As for the film, some prefer the 1990s follow-up, Drunken Master II as this seventies film is not as fast paced, but i’d still recommend as the first stop in investigating both Jackie’s and Yuen-Woo Ping’s output from the 1970s.

Magnificent Butcher (1979?)
The history of this film confuses me. Sammo Hung and Yuen-Woo Ping are credited as the directors on the IMDb, but the Hong Kong Film Archives (HKFA) refer to only Yuen as the director. The release date is also troubling as IMDb says 1980, but the Hong Kong Film Archives say it was released on December 12, 1979.

Regardless of production history, Magnificent Butcher is a blast despite it’s low budget. I’ll let the trailer speak for itself. The film’s so tight that I assume Slayer are purposely making direct reference to it in their thrash classic “Angel of Death”.

Eastern Condors (1987)
Directed by Sammo Hung and starring fricking everyone. Even people who aren’t actors. Sammo’s Vietnam war film doesn’t really get as heavy as Woo’s Bullet in the Head, but this is a completely different kind of film boasting a star-studded cast. How star-studded? Even action directors Corey Yuen and Yuen-Woo Ping are popping in to say hello in smaller roles.

To mix it up, I’ve included the bizarre French poster for Eastern Condors. Sammo is actually as thin as he is represented here, but the choice of colors and drawing style make this poster resemble an old Atari game package to me. WEIRD.

Black Mask 2 (2002)
Eugh. Do I have to tell you this is bad? Black Mask 2 is a career low for…everyone involved. Well maybe not everyone, Traci Lords is in this, and I guess she can flip a coin to figure out what her career low can really be. This film had people nearly writing off director Tsui Hark and even Yuen Woo Ping’s action choreography can’t save it here. Some of the WORST CGI you’ll ever see on film.

I’m struggling for words here, but I mean…did you see this poster? What on earth would make you want to sit through this?

That’s enough posters. Yuen-Woo Ping’s career was thankfully not in a slump after Black Mask 2 as he was busy making every other filmmaker in both Hollywood and Hong Kong look like masters of action choreography. With some of his better films mentioned above, I suggest you investigate both of Yuen’s whether or not you can make it to these screenings as Yuen Woo-Ping’s name needs to be spread!


Three Theatrical Hong Kong Films in 2011

March 18, 2011

Three Hong Kong action films are receiving a theatrical distribution in North America this year. I’m surprised they are pushing these titles over some others (cough cough Reign of Assassins) but I suppose someone thinks these have some potential to make a buck. The films in question are The Butcher, the Chef, and the Swordsmen, Legend of the Fist: The Return of Chen Zhen, and Yuen Woo-Ping’s True Legend. First let’s look at Legend of the Fist.

I’m sold! I hope it attracts some attention outside the already converted Hong Kong fan base. I’m giving brownie points to oddly named distributor (Well Go USA) for promoting the film as uncut and undubbed as well. They aren’t pulling a Weinstein or Miramax on us.

This lack of cuts could hurt the film’s reception however as if it’s anything like the other Chen Zhen films, then it will come off as insanely nationalistic. The xenophobic nature towards the Japanese in these films can only leave a bad taste in my mouth considering. These goes double considering the tsunami and power plant disasters in Japan. I’ll see how much I can stomach in this one. The trailer promotes itself as being from the director of Infernal Affairs but I think it should also mention the Andrew Lau’s other credentials.

Legend of the Fist Trailer Andrew Lau

Way more accurate. Politics aside, I’m still a sucker for how the whole thing looks. Having Donnie Yen and Anthony Wong doing their thing doesn’t hurt either. I’ll be paying top dollar for it when/if it swings into my town. Next is The Butcher, the Chef, and the Swordsmen which is coming out tomorrow! It hasn’t even been released in Hong Kong yet!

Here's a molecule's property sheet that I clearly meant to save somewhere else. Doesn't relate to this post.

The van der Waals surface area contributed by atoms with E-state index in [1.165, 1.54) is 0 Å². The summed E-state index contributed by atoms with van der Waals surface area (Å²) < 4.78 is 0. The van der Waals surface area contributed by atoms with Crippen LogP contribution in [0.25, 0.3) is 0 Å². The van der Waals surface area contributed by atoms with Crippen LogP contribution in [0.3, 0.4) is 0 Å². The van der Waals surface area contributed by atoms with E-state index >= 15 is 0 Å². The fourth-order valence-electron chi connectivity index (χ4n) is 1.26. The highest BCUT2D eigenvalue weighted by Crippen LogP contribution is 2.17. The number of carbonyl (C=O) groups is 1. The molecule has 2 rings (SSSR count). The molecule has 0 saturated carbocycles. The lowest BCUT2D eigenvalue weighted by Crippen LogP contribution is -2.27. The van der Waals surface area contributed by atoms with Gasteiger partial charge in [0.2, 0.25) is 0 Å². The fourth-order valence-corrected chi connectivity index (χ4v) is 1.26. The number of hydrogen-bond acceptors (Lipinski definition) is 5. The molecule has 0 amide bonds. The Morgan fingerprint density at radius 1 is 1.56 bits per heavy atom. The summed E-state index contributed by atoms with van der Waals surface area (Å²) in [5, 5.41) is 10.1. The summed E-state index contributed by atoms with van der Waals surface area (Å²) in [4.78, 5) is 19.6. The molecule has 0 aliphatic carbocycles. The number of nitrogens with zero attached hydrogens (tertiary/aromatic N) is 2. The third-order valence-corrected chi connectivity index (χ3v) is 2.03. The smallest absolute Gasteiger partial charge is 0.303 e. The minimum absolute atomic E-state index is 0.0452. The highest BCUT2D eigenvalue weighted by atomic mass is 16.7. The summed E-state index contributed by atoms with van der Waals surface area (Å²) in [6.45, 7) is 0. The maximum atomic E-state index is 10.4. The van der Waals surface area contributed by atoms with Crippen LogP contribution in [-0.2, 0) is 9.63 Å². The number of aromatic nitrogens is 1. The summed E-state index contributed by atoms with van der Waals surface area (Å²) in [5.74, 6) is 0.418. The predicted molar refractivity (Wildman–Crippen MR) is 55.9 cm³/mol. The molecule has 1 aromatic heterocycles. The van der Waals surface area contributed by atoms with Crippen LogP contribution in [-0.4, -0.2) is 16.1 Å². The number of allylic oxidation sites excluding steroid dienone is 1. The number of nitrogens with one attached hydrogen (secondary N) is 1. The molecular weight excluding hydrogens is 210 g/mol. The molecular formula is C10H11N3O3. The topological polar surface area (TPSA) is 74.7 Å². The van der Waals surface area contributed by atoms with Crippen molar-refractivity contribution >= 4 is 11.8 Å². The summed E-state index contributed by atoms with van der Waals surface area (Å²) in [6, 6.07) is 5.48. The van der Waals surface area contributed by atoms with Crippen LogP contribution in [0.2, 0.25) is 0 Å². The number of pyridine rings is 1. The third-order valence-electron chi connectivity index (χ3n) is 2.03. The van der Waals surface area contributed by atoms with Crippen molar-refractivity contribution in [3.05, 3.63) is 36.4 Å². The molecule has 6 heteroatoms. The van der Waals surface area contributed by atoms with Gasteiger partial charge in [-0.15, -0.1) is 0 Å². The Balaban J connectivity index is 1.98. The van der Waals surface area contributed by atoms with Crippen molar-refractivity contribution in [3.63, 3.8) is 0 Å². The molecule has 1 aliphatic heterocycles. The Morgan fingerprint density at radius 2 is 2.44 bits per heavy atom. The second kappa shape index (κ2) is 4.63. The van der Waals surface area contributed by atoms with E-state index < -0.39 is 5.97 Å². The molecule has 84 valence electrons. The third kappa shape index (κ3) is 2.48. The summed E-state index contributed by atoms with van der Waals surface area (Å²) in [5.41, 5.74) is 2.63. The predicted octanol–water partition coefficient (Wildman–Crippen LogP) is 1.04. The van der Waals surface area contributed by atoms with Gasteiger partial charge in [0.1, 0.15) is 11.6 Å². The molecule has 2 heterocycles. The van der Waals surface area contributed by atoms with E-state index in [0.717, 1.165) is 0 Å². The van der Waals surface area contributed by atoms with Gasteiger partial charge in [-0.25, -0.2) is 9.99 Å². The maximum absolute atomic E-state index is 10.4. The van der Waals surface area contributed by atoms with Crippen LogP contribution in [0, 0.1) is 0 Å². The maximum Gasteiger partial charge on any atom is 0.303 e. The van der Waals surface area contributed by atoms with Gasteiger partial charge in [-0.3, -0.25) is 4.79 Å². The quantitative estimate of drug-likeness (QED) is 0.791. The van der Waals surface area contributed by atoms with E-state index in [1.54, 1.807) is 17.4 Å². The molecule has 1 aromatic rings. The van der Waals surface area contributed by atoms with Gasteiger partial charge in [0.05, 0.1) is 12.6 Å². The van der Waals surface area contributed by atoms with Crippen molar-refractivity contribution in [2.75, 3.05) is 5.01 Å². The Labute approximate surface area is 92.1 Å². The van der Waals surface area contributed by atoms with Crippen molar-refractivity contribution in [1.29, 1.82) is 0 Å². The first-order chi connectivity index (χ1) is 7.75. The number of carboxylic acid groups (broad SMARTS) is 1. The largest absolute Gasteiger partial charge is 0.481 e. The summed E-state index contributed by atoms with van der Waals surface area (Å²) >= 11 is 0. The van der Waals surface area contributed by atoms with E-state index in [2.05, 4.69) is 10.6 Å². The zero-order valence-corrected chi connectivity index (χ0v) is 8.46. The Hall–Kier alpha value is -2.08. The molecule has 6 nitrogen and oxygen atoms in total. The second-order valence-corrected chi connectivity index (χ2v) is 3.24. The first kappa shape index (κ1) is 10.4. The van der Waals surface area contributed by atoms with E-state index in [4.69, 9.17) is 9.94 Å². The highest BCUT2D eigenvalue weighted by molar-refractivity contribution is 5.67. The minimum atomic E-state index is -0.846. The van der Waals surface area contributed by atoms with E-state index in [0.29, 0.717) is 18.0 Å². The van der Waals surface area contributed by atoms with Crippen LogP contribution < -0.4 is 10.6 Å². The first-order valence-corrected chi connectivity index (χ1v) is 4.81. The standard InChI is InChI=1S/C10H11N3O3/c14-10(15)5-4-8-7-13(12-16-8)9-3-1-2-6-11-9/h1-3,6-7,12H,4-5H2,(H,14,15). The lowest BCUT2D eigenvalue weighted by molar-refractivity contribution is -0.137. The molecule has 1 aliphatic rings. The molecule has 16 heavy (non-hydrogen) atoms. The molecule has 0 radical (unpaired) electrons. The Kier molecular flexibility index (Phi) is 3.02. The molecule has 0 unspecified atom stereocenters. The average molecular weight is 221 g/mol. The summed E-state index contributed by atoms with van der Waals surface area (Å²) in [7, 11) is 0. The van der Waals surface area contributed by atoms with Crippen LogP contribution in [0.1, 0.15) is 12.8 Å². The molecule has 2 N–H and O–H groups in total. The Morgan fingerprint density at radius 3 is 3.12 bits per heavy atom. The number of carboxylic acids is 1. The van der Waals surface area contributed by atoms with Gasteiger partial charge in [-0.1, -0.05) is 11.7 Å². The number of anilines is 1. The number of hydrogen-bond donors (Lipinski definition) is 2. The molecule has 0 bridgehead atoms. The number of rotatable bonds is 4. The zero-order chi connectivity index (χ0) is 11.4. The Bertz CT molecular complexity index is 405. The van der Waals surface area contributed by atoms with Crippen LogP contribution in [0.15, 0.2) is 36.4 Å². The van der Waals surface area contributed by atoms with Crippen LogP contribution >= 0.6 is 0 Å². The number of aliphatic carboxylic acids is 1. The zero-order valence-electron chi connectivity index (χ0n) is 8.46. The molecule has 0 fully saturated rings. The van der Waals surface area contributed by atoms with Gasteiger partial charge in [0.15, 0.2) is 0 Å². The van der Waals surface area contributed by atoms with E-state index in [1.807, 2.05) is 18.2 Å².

There’s not a lot of hype about this movie. It’s an anthology film partially funded by Fox making it a Chinese-Hong-Kong-US production. If three production countries aren’t enough for you, it has five screenwriters! Multiple-writers syndrome usually ruins a film for me, as it often becomes a pretzel-based plot that’s unsure of it’s own direction and tone. The only multi-writer exceptions I can think of are Children of Men and 48 Hrs. which make it through several writers without a scratch of confusion.

I’m baffled by the poster’s statement on Doug Liman presenting this film. I had to look him up as I was drawing blanks on why his name would mean anything on the poster would mean anything to anyone. Turns out he made Mr. and Mrs. Smith, Jumper and that Bourne film that wasn’t made by Paul Greengrass.


I guess he had his hand in the release of this? Liman has little to no following and it’s almost as jarring as reading critical acclaim from Brett Rhatner on my Jackie Chan DVDs. Let’s hope the gamble pays to release this pays off. Film Business Asia gave the film a good review, but also seemed to praise something described as “a whorehouse rap number”. Hmm. Unless this comes to a theater near me, I’ll pass.

Lastly, we have True Legend. It does not have an American trailer yet, but it’s got Yuen Woo-Ping directing and features Michelle Yeoh. Woo-Ping hasn’t directed a film since 1996 as he’s been busy making everyone else look good in The Matrix, Kill Bill, and Kung Fu Hustle. Why the huge break? I guess doing action scenes for top directors pays more than doing you own films but you’d think he’d get the directing bug again sooner. Speaking of AWOL directors, what’s been keeping Ringo Lam busy these days? Did Ringo give up everything after overdosing on Van Damme or was working on Triangle with Johnnie To and Tsui Hark the only work he could get?

Either way, it’ll be great to see something that says “Directed by Yuen Woo-Ping” on the screen again, so I’m ready for it. Let’s see how it’s being promoted. There’s tons of angles to approach this at, so what have you got for me poster?

True Legend American Poster Yuen Woo Ping

Aw, c’mon. What a weak teaser. This is typical “no faith in the film” poster making where the production company even hides the fact that it’s an Asian film. They could at least boast something about his American work but here there is nothing! Instead, we have a fist which is…leaking on a wall? I’m lost. That’s clearly black ink splashed around it but the fist is cracking the wall. Lamest graffiti inspired poster ever! Let’s hope that when it’s get closer to it’s premiere we’ll have something nicer to look at.